As part of our coverage of the 2014 ASCO GI Symposium, we highlight some of the most interesting trials presented at this year's meeting.
As part of our coverage of the American Society of Clinical Oncology (ASCO) 2014 Gastrointestinal Cancers (GI) Symposium, which was held January 16–18, we are speaking with Dr. Lisa A. Kachnic, chief of the department of radiation oncology at Boston Medical Center and professor of radiology at Boston University School of Medicine, who is the program committee chair of the ASCO GI 2014 meeting.
-Interviewed by Anna Azvolinsky, PhD
Cancer Network: Dr. Kachnic, can you discuss some of the themes of the research that was presented at this year’s meeting?
Dr. Kachnic: Sure, I would be delighted to. As always, the ASCO GI Cancers Symposium provides a unique forum to present state-of-the-art multidisciplinary clinical and scientific research findings, as well as best practices as they relate to gastrointestinal cancers. This year’s theme was “Science and Multidisciplinary Management of GI Malignancies,” and this theme really mirrors the overall goals of our yearly cancer symposium nicely.
Cancer Network: Can you talk about some of the components of multidisciplinary management of GI cancers and how that has evolved in the last few years?
Dr. Kachnic: So, as GI cancers in general become more complicated, the management involves the expertise of many different physicians and health supportive groups. For example, our meeting incorporates many of these groups, including medical oncology, surgical oncology, radiation oncology, gastrointestinal physicians, radiologists, and specific scientific experts, who are in the lab trying to set the groundbreaking science and bring that into the clinic for us to use, as well as healthcare providers, nurses, and research assistants.
Cancer Network: Can you talk about any exciting research trends that came out of this meeting?
Dr. Kachnic: There are quite a few, but I will give one as an example. The role of immunotherapy as a potential treatment for GI cancers is one of the exciting new avenues of research. During the meeting, researchers presented a phase II clinical trial of 90 patients with metastatic pancreas cancer who were receiving a new anticancer vaccine therapy. We know that the overall prognosis for metastatic pancreatic cancer is poor, and the use of this vaccine, called CRS-207, was shown to improve patient survival and hopefully will be assessed further in a large phase III study.
Cancer Network: Are there any particularly important pilot or large studies that could be practice-changing that were presented at the meeting?
Dr. Kachnic: I think the immunotherapy example I just provided was a good example of a phase II pilot trial, and I think that there are some excellent examples of phase III trials that will hopefully change the standard of care. First, there was a phase III global randomized trial of ramucirumab, which is a monoclonal antibody against the VEGF receptor 2, for advanced gastric or gastroesophageal junction adenocarcinomas, which is known as the RAINBOW trial. It was discussed at the meeting by the lead investigator, Dr. Hansjochen Wilke, from the Kliniken Essen-Mitte Center of Palliative Care in Germany. The use of this antibody was shown to significantly improve survival from 7 to 9.3 months when added to paclitaxel vs paclitaxel alone, and this was for the second-line setting of systemic therapy for this cancer type. I think the data from this study, as well as another recently published trial, called the REGARD trial, of this monoclonal antibody vs best supportive care, demonstrates how this agent can be an effective new drug for the treatment of patients with advanced gastric and gastroesophageal junction cancers after prior chemotherapy.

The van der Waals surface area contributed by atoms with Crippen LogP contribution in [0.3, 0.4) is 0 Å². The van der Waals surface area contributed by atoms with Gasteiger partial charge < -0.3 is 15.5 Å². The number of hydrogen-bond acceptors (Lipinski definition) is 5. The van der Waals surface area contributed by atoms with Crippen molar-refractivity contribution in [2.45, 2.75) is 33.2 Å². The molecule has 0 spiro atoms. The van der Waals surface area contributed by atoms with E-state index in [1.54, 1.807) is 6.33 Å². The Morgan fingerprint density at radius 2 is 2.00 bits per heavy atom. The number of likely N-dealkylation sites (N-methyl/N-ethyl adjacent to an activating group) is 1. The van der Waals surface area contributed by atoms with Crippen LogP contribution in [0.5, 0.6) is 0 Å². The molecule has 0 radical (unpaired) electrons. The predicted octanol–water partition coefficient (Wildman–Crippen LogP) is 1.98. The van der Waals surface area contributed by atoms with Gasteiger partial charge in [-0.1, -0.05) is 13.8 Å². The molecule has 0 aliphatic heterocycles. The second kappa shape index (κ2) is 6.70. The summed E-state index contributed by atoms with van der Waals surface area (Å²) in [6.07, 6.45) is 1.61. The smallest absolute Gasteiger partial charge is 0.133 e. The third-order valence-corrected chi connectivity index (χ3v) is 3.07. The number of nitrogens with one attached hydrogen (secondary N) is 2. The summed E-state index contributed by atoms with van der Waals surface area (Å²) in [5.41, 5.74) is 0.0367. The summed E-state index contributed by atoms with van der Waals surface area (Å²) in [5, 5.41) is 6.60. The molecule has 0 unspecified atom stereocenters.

And second, a study well known by me in my daily job as a radiation therapist, is the National Surgical Adjuvant Breast and Bowel Project (NSABP) R-04 trial, which is a phase III randomized trial whose mature results were presented by Dr. Carmen Allegra on behalf of the NSABP at our meeting. Combining preoperative radiation with oral capecitabine was shown to be equally as effective as our old standby, which was infusional 5-fluorouracil chemotherapy, in terms of local-regional recurrence rates for patients who are receiving neoadjuvant therapy for locally advanced rectal cancer. To my knowledge, this is the largest clinical trial showing that there is no difference in clinical benefit between an oral and infusional treatment, which is great because this provides for better quality of life for patients. This makes them not tied down to getting a catheter treatment and able to take an oral chemotherapy agent. This trial also showed that adding oxaliplatin to either treatment did not improve clinical response rates.
Cancer Network: Lastly, what are some of the important events that occurred this year in terms of gastrointestinal cancers and what can we expect in the next few years?
Dr. Kachnic: In addition to immunotherapy, which I provided a preview of, some of the extremely exciting advances may come from emerging cancer screening technology. Dr. Thomas Wang from the University of Michigan Health System provided a really wonderful presentation on how novel and noninvasive molecular imaging strategies may aid in the diagnosis, as well as potentially in the management and follow-up, of esophageal cancers. I believe that similar platforms are being developed for many solid cancers. We should probably see some of these come into the clinic in the next 5 years.
Cancer Network: Thank you so much for joining us, Dr. Kachnic.
Dr. Kachnic: Thank you for having me.